School-to-Work and the Surveillance State

Published December 28, 2013

Politicians are once again presenting us with a crisis they say only government action can solve: “Too many students are graduating unprepared for the workforce.” They point to the one-quarter of U.S. students who drop out of high school and the one-third who enter college needing remedial classes. The solution, says Oklahoma Gov. Mary Fallin, a Republican, is using big amounts of student data to align education systems with the “needs of the marketplace.”

That’s the initiative she says she will spearhead as chief of the National Governors Association (NGA), a group whose main function is lobbying the federal government and publishing buzzword-laden press releases.

To put this in simple language, a Republican governor wants to expand the surveillance state in order to foster a planned economy. She must have gotten that idea from China, the country NGA touts as a model for education and workforce development. China, of course, got that idea from Marxists. To Marxists, humans do not have souls and self-determination; we are merely units whose most significant attribute is our ability to perform labor and produce.

The United States is supposed to be different from that. Our system is designed to allow the people to form and manage our society ourselves, through self-government at every level, individual through national. The purpose of public education in our country is not worker training, exemplified by the current mania for “college- and career- readiness.” Read any state constitution and you’ll find it justifies public support for education as a means of securing self-government, not worker bees. As Nobel Prize-winning economist Milton Friedman wrote in his famous essay on education, public education exists to foster citizenship, because without it our country cannot survive. This benefits every American, whereas workforce training primarily benefits the individuals who choose it. It is unfair to demand other people pay for such private benefits.

Employers are right to complain about an education system they help sponsor that routinely graduates young adults who can barely read or write. But so do all citizens, and we have a prior and far more important claim on that system. Education that cultivates young people as self-governing citizens will also cultivate in them the characteristics businesses prize, such as literacy, a broad core of knowledge, analytical thinking, and communication skills.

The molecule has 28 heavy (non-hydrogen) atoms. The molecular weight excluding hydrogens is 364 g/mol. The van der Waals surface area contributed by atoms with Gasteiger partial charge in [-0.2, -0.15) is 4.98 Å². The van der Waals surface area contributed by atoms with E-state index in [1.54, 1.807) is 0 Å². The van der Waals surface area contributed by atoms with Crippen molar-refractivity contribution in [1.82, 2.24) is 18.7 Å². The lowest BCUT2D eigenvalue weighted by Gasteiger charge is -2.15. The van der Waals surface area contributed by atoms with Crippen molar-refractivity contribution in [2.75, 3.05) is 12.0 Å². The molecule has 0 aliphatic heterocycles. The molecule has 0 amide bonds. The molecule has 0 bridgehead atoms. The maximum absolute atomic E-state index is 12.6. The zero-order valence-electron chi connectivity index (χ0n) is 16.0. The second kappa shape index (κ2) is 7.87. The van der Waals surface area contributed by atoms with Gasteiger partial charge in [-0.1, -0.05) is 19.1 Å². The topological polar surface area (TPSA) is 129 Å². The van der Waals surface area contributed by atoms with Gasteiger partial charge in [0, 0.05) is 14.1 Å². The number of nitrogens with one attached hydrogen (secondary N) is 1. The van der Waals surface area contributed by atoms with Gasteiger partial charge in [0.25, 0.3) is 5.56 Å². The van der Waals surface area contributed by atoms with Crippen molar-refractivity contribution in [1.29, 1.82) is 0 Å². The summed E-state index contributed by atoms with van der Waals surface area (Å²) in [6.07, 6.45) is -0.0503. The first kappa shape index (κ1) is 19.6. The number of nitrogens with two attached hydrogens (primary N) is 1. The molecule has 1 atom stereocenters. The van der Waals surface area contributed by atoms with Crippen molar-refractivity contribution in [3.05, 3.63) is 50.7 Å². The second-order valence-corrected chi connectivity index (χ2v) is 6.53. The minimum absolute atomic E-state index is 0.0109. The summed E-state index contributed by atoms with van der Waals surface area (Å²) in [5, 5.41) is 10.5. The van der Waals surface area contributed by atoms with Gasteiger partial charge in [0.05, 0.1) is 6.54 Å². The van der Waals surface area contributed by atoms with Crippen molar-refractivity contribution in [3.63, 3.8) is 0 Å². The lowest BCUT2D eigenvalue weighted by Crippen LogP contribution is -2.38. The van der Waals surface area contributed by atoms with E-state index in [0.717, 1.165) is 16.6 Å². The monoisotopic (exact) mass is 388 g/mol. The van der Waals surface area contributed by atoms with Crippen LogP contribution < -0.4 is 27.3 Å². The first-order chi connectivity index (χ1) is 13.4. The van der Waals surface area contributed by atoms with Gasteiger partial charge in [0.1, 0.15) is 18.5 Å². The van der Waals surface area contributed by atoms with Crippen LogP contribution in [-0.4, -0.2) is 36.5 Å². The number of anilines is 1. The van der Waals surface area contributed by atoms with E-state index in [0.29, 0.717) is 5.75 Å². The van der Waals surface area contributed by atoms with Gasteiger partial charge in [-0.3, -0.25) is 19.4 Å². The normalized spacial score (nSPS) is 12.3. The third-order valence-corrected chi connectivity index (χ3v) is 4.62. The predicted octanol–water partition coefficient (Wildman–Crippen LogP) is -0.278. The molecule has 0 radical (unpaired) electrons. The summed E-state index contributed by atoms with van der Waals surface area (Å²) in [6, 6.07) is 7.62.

Also, as education scholar Jay Greene of the University of Arkansas notes, turning schools into job-prep factories privileges existing employers over future ones. When today’s kindergarteners graduate, after all, they will enter a world that includes hundreds of unforeseen jobs and industries, for which they cannot possibly be trained now. Their education should not trap them into service to employers whose industries are outdated.

Finally, markets don’t need vast government data systems to align workers to “workforce needs.” Free markets efficiently and automatically convey, through prices, supply, and demand, what people want without any central planning. The economist and philosopher Adam Smith famously called this “the invisible hand,” which communicates millions of pieces of information to those who need it, far more efficiently and accurately, and far less intrusively, than central planning. We don’t need bureaucrats to plan our economy—we need them to get out of the way so we can order the economy ourselves.

This is the crux of the debate between capitalism and communism, and it’s breathtaking any governor could be so ignorant of it. Leaders like Fallin are setting us up to lose the American system of self-government our schools exist to preserve.


Joy Pullmann ([email protected]) is managing editor of School Reform News and an education research fellow at The Heartland Institute.